9.2 Evaluation of the Fovea Avascular Zone

Physiologically, the fovea avascular zone (FAZ) is a capillary-free circular zone, approximately 450 to 600 µm in diameter at the center of the fovea surrounded by a ring of retinal capillaries.12 In RVO, different morphological alterations take place in the FAZ especially in ischemic disease, which is characterized by disruption and enlargement of the FAZ ring. Enlargement of the FAZ indicates foveomacular ischemia.13 Vessels close to the FAZ ring may also show vascular attenuation, tortuosity, looping, or microaneurysm formation ( ▶ Fig. 9.1a–e). The high resolution of OCTA scanning makes it more likely to detect FAZ changes and allows it to more clearly delineate microvascular malformations, which could be obscured by dye leakage on FFA.14


Fig. 9.1 Details of the foveal avascular zone (FAZ) in a 55-year-old female patient with a history of superotemporal branch retinal vein occlusion in her right eye for 18 months. (a) Color fundus photography. (b) Venous phase fluorescein angiography. (c) Magnified fluorescein angiography image of the yellow square in (b); optical coherence tomography angiography at the level of the (d) superficial and (e) deep vascular networks showing enlargement of the FAZ (blue dashed line) and disruption of its normal contour. (d) and (e) also show nonperfused areas (red asterisks), vascular loops/tortuosity, and microaneurysms (yellow circles).

OCTA is the first imaging modality that enables noninvasive evaluation of the deep vascular plexus (DVP). There is a growing body of scientific evidence to support the belief that FAZ changes in RVO, especially disruption and enlargement of the FAZ ring, are often more pronounced at the level of the DVP.15 This finding is obscured in FFA and can only be appreciated by OCTA. A recent clinical study showed statistically significant enlargement of FAZ maximum diameter measured by OCTA in eyes with RVO compared to normal healthy eyes (p < 0.008). Moreover, the same study showed strong correlation between best corrected visual acuity (BCVA) and FAZ maximum area measured by OCTA at the level of the DVP, hence highlighting the increasing importance of OCTA in evaluating the DVP ( ▶ Fig. 9.1c–e).16

9.3 Macular Edema

Macular edema is a common feature in RVO that may be present in both ischemic and non-ischemic forms of the disease. It represents the most common cause of vision loss in both branch and central RVO. The majority of patients with CRVO develop macular edema, whereas the incidence of macular edema is 5 to 15% in patients with BRVO.17,​18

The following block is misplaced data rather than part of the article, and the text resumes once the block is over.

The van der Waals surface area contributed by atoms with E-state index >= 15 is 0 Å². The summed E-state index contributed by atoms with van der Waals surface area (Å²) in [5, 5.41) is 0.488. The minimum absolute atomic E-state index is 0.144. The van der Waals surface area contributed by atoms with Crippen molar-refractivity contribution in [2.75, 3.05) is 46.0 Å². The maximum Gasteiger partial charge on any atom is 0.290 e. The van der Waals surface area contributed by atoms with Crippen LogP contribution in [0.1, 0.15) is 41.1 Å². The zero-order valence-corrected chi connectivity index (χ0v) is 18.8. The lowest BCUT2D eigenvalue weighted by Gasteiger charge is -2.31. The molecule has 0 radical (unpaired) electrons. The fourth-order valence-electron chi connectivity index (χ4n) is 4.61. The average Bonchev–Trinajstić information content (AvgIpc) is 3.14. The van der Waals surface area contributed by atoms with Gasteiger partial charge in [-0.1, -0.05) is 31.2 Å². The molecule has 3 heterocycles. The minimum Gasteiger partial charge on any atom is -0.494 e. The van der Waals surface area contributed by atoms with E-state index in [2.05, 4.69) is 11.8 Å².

Conventional FFA demonstrates macular edema in the form of cystoid spaces or dye leakage in the mid to late phases of the angiogram. OCT, however, is more useful and more commonly used in quantifying and monitoring macular edema in patients with RVO, and is critical to the decision-making process in whether to treat or observe.19 OCTA has the advantage of cross-registration of the en face scans of superficial vascular plexus (SVP) and DVP with the cross-sectional high-resolution OCT B-scans. Cystoid spaces of macular edema can be seen with OCT-A at the level of superficial or deep vascular networks as defined rounded or oblong areas with smooth borders that lack OCT signals and correspond well to the intraretinal cysts on OCT B-scan ( ▶ Fig. 9.2a–c).


Fig. 9.2 Macular edema in a case of central retinal vein occlusion. (a) Cross-sectional optical coherence tomography (OCT) showing hyporeflective areas that represent intraretinal cysts. (b) OCT en face and (c) OCT angiography at the level of the deep vascular network showing lack of OCT signal in well-defined rounded or oblong areas with smooth borders corresponding to the intraretinal cysts (blue dashed circle).

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Mar 8, 2019 | Posted by in OPHTHALMOLOGY | Comments Off on Optical Coherence Tomography Angiography in Retinal Venous Occlusions